US20080215647 *Mar 20, 2008Sep 4, 2008Microsoft CorporationNaming protocol for extensible file systems
US20090164440 *Feb 20, 2009Jun 25, 2009Microsoft CorporationQuick filename lookup using name hash
US20090164539 *Feb 20, 2009Jun 25, 2009Microsoft CorporationContiguous file allocation in an extensible file system
US20090265400 *Jun 27, 2009Oct 22, 2009Microsoft CorporationExtensible file system
US20110113077 *Jan 13, 2011May 12, 2011Microsoft CorporationExtending Cluster Allocations In An Extensible File System
US20110113078 *Jan 13, 2011May 12, 2011Microsoft CorporationExtending Cluster Allocations In An Extensible File System
Classifications
U.S. Classification1/1, 707/999.201
International ClassificationH04L29/06, H04L29/08
Cooperative ClassificationY10S707/99952, H04L29/06, H04L2029/06054, H04L67/16, H04L67/1002, H04L69/329, H04L67/1095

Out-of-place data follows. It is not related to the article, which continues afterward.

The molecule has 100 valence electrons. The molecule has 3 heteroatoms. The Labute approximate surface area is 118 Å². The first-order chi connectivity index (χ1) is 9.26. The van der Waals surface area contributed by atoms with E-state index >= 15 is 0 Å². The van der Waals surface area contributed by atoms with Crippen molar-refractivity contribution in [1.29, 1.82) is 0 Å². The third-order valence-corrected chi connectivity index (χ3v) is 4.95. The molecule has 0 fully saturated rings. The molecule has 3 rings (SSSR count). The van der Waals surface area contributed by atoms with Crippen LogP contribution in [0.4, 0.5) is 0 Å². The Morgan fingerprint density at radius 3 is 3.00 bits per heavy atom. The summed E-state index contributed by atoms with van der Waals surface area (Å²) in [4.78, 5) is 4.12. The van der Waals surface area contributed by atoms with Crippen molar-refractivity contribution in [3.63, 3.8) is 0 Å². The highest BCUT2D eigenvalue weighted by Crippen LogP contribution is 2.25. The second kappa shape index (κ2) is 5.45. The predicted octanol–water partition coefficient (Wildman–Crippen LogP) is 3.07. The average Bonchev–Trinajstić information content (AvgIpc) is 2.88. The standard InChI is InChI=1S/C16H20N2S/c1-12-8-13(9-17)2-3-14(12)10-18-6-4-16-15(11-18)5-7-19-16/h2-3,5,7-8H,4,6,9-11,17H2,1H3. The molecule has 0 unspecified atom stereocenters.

European ClassificationH04L29/06, H04L29/08N9R, H04L29/08N15
Legal Events
DateCodeEventDescription
Feb 21, 2002ASAssignment
Owner name: NETSCAPE COMMUNICATIONS CORPORATION, CALIFORNIA
Free format text: ASSIGNMENT OF ASSIGNORS INTEREST;ASSIGNORS:MERRELLS, JOHN;NATKOVICH, OLGA;GOOD, GORDON;AND OTHERS;REEL/FRAME:012674/0069;SIGNING DATES FROM 20011125 TO 20020201
Mar 5, 2002ASAssignment
Owner name: SUN MICROSYSTEMS, INC., CALIFORNIA
Free format text: ASSIGNMENT OF ASSIGNORS INTEREST;ASSIGNOR:POITOU, LUDOVIC;REEL/FRAME:012674/0084
Effective date: 20011119
Jul 24, 2002ASAssignment
Owner name: SUN MICROSYSTEMS, INC., CALIFORNIA
Free format text: ASSIGNMENT OF ASSIGNORS INTEREST;ASSIGNOR:NETSCAPE COMMUNICATIONS CORPORATION;REEL/FRAME:013115/0154
Effective date: 20020521
May 6, 2009FPAYFee payment
Year of fee payment: 4
Mar 8, 2013FPAYFee payment
Year of fee payment: 8
Dec 14, 2015ASAssignment
Owner name: ORACLE AMERICA, INC., CALIFORNIA
Free format text: MERGER AND CHANGE OF NAME;ASSIGNORS:ORACLE USA, INC.;SUN MICROSYSTEMS, INC.;ORACLE AMERICA, INC.;REEL/FRAME:037280/0159
Effective date: 20100212